S&P Global Says No More Fed Rate Hikes This Year
Could it be? Is the official fed funds interest rate stuck at the paltry 1.00-1.25% level?
According to one well-respected Wall Street firm, the answer may be yes.
Continued soft wage gains in the latest jobs report, along with subdued inflation data give the Fed a reason to hit the pause button on any more interest rates hikes this year, says S&P Global Ratings.
If you haven't gotten a raise in a while, you aren't alone. Wage growth has been exceedingly soft in the years following the 2008 global financial crisis. That's not normal. In a typical economic cycle, as the economy adds jobs and the labor market becomes tighter, employers must compete for good workers and raise pay levels. We haven't seen that trend this time around, notes the economists at S&P Global.
S&P Global now expects the Fed to announce its balance sheet reduction (a form of policy tightening in and of itself), and then stand pat on any further interest rate increases this year. That's bullish for gold.
In the meantime, the Dow made history last week as it crossed the 22,000 mark. Andrew Karolyi, professor of asset management and finance at Cornell SC Johnson College of Business, warns of headwinds for the stock market ahead.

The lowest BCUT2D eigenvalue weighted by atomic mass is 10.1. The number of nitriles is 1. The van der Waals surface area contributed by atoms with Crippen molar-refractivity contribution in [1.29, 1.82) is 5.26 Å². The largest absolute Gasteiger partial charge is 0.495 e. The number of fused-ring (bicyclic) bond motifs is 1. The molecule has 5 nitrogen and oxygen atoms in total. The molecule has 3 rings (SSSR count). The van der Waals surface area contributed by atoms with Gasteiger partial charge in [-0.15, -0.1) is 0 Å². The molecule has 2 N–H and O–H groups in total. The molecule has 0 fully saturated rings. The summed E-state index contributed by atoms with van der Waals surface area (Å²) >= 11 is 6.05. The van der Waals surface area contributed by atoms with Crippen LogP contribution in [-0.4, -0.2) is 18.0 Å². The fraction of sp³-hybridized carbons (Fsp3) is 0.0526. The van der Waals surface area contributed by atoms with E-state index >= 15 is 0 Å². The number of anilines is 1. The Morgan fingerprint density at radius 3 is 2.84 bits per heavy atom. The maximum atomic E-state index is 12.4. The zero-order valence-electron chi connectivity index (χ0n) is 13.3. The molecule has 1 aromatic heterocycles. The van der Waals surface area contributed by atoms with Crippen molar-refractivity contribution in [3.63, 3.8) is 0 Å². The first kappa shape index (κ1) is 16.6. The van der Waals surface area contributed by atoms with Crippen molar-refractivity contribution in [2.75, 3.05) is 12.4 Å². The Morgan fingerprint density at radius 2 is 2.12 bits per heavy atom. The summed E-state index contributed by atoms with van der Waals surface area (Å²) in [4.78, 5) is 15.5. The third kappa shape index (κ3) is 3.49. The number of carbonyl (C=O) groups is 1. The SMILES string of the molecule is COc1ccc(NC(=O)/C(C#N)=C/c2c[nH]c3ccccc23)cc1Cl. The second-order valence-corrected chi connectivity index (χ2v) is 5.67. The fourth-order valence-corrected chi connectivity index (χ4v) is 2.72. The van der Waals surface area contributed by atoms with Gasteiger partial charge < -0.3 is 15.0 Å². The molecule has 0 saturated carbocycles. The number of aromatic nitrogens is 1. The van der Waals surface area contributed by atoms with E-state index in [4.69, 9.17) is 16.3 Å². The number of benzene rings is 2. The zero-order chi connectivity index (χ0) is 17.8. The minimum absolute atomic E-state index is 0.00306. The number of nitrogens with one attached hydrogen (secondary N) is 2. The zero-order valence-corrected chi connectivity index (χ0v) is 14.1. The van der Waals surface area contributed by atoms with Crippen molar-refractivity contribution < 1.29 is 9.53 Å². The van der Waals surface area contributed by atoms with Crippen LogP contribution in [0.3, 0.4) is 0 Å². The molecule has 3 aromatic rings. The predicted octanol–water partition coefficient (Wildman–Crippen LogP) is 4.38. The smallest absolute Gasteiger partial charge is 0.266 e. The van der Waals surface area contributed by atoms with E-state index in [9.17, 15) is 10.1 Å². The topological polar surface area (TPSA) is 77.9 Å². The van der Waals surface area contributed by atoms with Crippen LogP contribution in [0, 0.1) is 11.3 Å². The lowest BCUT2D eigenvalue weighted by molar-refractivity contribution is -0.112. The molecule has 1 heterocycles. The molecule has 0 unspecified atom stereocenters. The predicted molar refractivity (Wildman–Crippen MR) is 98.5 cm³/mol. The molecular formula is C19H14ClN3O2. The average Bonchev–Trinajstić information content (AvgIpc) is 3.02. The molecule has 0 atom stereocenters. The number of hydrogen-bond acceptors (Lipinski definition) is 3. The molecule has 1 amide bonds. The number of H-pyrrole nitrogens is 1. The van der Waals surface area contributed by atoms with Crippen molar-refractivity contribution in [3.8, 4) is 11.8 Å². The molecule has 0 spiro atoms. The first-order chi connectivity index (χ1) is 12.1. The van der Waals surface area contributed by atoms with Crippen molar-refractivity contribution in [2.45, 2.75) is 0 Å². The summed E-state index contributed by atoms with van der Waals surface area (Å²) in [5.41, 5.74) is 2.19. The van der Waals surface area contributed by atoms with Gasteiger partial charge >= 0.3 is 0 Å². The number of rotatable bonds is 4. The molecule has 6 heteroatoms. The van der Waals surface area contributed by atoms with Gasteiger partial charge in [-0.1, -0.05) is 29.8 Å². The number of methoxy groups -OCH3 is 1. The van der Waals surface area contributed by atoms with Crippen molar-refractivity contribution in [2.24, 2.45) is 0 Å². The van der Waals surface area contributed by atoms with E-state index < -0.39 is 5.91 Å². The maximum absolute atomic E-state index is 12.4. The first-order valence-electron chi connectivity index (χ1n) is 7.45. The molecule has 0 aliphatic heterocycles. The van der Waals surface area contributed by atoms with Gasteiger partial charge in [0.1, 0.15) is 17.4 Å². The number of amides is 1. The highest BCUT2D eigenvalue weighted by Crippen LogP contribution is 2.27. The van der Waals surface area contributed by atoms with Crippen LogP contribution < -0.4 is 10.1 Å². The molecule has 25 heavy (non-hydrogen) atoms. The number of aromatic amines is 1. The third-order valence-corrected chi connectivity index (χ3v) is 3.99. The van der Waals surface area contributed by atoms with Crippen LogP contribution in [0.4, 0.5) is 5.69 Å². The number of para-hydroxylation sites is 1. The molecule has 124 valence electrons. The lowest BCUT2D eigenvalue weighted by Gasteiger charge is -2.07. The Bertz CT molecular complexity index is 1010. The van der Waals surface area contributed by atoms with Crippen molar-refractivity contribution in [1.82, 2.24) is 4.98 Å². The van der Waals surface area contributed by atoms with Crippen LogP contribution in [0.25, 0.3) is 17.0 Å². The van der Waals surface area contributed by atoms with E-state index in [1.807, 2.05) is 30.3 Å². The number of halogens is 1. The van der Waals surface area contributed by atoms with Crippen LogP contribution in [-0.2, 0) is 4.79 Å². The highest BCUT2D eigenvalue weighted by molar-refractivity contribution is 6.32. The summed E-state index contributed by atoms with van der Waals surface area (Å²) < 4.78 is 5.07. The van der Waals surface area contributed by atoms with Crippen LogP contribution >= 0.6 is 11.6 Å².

“Another milestone for the Dow means another chance to ask the hard questions about fundamentals that might justify it," Cornell's Karyoli says.
“There are serious headwinds, including fiscal policy uncertainty (tax reform, infrastructure), political stasis, turbulence in international trade and investment relationships, and many geo-political risks," Karyoli warns.
“A 22,000 point Dow may be just the prompt investors need to book a sit-down with their financial advisors for that regular financial health checkup," Karyoli concludes.
Here's something else to consider. The stock market is heading into its seasonally bearish time – late August through October.
"Investors might be better off adopting a dose of caution to their optimism during this traditionally challenging period of the year by reminding themselves not to go too far out on the risk curve," says Sam Stovall, chief investment strategist at CFRA.
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